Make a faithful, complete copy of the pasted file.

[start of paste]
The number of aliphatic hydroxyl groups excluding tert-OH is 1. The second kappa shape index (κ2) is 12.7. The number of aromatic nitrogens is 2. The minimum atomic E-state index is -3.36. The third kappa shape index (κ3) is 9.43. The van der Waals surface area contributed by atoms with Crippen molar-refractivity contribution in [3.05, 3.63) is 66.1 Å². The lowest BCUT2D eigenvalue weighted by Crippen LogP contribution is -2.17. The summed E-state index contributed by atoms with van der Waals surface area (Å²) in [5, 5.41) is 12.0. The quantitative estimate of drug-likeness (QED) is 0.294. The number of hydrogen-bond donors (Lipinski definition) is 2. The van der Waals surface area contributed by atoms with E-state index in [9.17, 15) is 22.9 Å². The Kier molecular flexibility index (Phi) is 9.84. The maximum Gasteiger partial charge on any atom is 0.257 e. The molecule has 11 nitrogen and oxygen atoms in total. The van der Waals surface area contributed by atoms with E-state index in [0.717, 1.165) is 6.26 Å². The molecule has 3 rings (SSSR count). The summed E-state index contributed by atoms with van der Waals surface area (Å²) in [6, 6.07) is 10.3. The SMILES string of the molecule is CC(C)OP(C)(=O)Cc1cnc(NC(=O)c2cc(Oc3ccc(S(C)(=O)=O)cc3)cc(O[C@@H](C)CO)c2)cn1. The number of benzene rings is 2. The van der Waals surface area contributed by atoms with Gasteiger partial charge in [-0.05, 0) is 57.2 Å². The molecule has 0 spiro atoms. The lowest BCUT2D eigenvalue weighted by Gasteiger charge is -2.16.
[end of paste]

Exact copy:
The number of aliphatic hydroxyl groups excluding tert-OH is 1. The second kappa shape index (κ2) is 12.7. The number of aromatic nitrogens is 2. The minimum atomic E-state index is -3.36. The third kappa shape index (κ3) is 9.43. The van der Waals surface area contributed by atoms with Crippen molar-refractivity contribution in [3.05, 3.63) is 66.1 Å². The lowest BCUT2D eigenvalue weighted by Crippen LogP contribution is -2.17. The summed E-state index contributed by atoms with van der Waals surface area (Å²) in [5, 5.41) is 12.0. The quantitative estimate of drug-likeness (QED) is 0.294. The number of hydrogen-bond donors (Lipinski definition) is 2. The van der Waals surface area contributed by atoms with E-state index in [9.17, 15) is 22.9 Å². The Kier molecular flexibility index (Phi) is 9.84. The maximum Gasteiger partial charge on any atom is 0.257 e. The molecule has 11 nitrogen and oxygen atoms in total. The van der Waals surface area contributed by atoms with E-state index in [0.717, 1.165) is 6.26 Å². The molecule has 3 rings (SSSR count). The summed E-state index contributed by atoms with van der Waals surface area (Å²) in [6, 6.07) is 10.3. The SMILES string of the molecule is CC(C)OP(C)(=O)Cc1cnc(NC(=O)c2cc(Oc3ccc(S(C)(=O)=O)cc3)cc(O[C@@H](C)CO)c2)cn1. The number of benzene rings is 2. The van der Waals surface area contributed by atoms with Gasteiger partial charge in [-0.05, 0) is 57.2 Å². The molecule has 0 spiro atoms. The lowest BCUT2D eigenvalue weighted by Gasteiger charge is -2.16.